The fishing didn’t start off as hot as it had when I’d visited Collins with Jason Graves and Andrea Kukulka a couple weeks before.
On this early May trip, Fish Sniffer webmaster Wes Ward was my partner. Wes was in his Hobie Outback kayak while I was in my Hobie Pro Angler 14.
We’d trolled all the way from the launch ramp, up to the dam and across the dam to the east corner without so much as a touch. Now we were trolling side by side, cutting across open water headed for the mouth of Elmer’s Cove.
“I don’t know what happened. I’m running the same gear I was running the other day and I killed them,” I said to Wes.
At that exact moment, my spoon got tagged hard and the Vance’s trolling rod bent double as leadcore line melted off the spool. I peeled away from Wes and a puff of breeze helped me spin around. I reeled hard and never lost contact with the trout.
Wes was doing his best to catch me so he could shoot some video. The trout turned out to be a determined 2 pound rainbow that gave up just as Wes rejoined me.
“Dude, I don’t know what happened right there, but somehow I got tangled in your second line. I’ve big coils of your green Trilene everywhere,” Wes laughed.
After releasing the fat rainbow into my cooler, Wes and I figured out the tangle and we were soon on our way.
For another half hour or so, we made circles in the area where I’d hooked up. When no more action developed we made our way up into the narrows and made a pass under the power lines. Those power lines give up a lot of good trout, but not on this day. We had no bites and there wasn’t much action on our sonar units.
Heading back down the lake we intended to make a pass down the Swim Beach, but we never made it that far.
When Collins is high and spilling like it is right now, the peninsula that divides the far side of Elmer’s Cove from the rest of the lake turns into an island. Right at the end of that island we spotted something that looked odd. A ripple, a shine…? Maybe it was a bird diving or even a muskrat or something….?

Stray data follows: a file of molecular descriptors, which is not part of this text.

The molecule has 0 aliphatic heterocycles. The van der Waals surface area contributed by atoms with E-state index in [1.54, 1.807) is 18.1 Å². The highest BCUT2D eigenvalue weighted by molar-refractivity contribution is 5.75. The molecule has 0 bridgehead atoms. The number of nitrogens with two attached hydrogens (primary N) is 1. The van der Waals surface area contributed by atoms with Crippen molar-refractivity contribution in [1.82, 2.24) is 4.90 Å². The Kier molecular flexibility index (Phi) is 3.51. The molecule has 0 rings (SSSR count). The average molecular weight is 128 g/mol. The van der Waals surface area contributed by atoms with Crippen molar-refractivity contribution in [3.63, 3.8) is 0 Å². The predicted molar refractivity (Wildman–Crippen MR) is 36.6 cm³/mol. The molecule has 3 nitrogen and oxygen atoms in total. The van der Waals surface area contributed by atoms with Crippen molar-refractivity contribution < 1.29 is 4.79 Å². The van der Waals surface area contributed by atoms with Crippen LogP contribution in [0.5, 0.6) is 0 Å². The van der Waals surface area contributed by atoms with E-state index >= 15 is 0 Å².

“Bait…It’s bait. Those are shad, something has to be chasing them,” I exclaimed.
“I see them, I see them,” Wes repeated as he scrambled to tie on a shad pattern minnow plug.
I already had the lure I wanted on the end of my line, so I took the initiative and made a big looping 2.5 mph circle around the bait with a small Ex-Cel Spoon working about 8 feet deep….Nothing!
Doubt was flooding into my mind, when Wes hooked up right behind me and peeled off. I came around hard with the video camera running and learned that Wes had hooked a good size spotted bass.
After tossing the bass, we once again started circling the bait that was still breaking off the island. Wes landed and released another bass almost immediately and I had a husky rainbow actually run into the side of my kayak as it zeroed in on a terrified shad. I’m pretty sure the shad got eaten a nano-second before the trout ran headlong into my Hobie.
While the action off the island held up I caught a bass and a second trout, while Wes’s rod went dead.
When the shad action tapered off outside Elmer’s Cove we moved into the cove itself and found more bait breaking around a section of floating dock.
Wes hooked his personal best trolled rainbow when a hefty 3.5 pound slammed his plug on his first pass around the dock.
We high-fived in celebration of Wes’s big rainbow and then got back to trolling. By this time, I’d added a 6 inch green Sling Blade to my rig with the Ex-Cel trailing about 30 inches behind it.
I made a very close pass to the dock at just under 3 mph and the Sling Blade and spoon combo got crushed. I was certain I had a big rainbow like the one Wes had landed, but instead it was a big open water spotted bass that simply couldn’t lay off a shad pattern spoon zipping through the water!
Of course, we kept on grinding on the bait and we kept landing fish. Most of them were bass.
Early in the afternoon, we decided that we’d have to hit the road soon. We decided to go to the extreme rear of Elmer’s Cove to shoot some final scenes for the video we’d be putting together.
It looked pretty bassy in the back of the cove and Wes was fooling around with a wacky rigged worm, when I spotted shad blitz out of the water amid three distinct swirls. I knew exactly what to do.
With trembling fingers, I dug a small River2Sea walking bait out of my tackle kit and tied it onto a spinning rod armed with 20 pound braid.
I fired the lure out, started walking it and a bass immediately exploded on it. By the time, I landed and released that 2 pound spot Wes was at my side.
“Put on a popper,” I told him as a bass boiled on the walking bait and I had a second two pounder struggling on the end of my line.
Wes’s white popper got slammed almost as soon as it hit the water and so it went.
We’d get a few blow ups, the bait would move and we’d have to wait for the bite to develop again. I don’t know how many bass we ended catching. I do know it’s the only time I can recall leaving a topwater bite still in progress and heading home, but that’s what we had to do in order to beat the traffic!
Wes was in a bigger hurry than I was, so I stopped at the Collins Lake Store for a soda and a waffle cone packed full of yummy peanut butter cup ice cream…It had been another fantastic day at Collins Lake!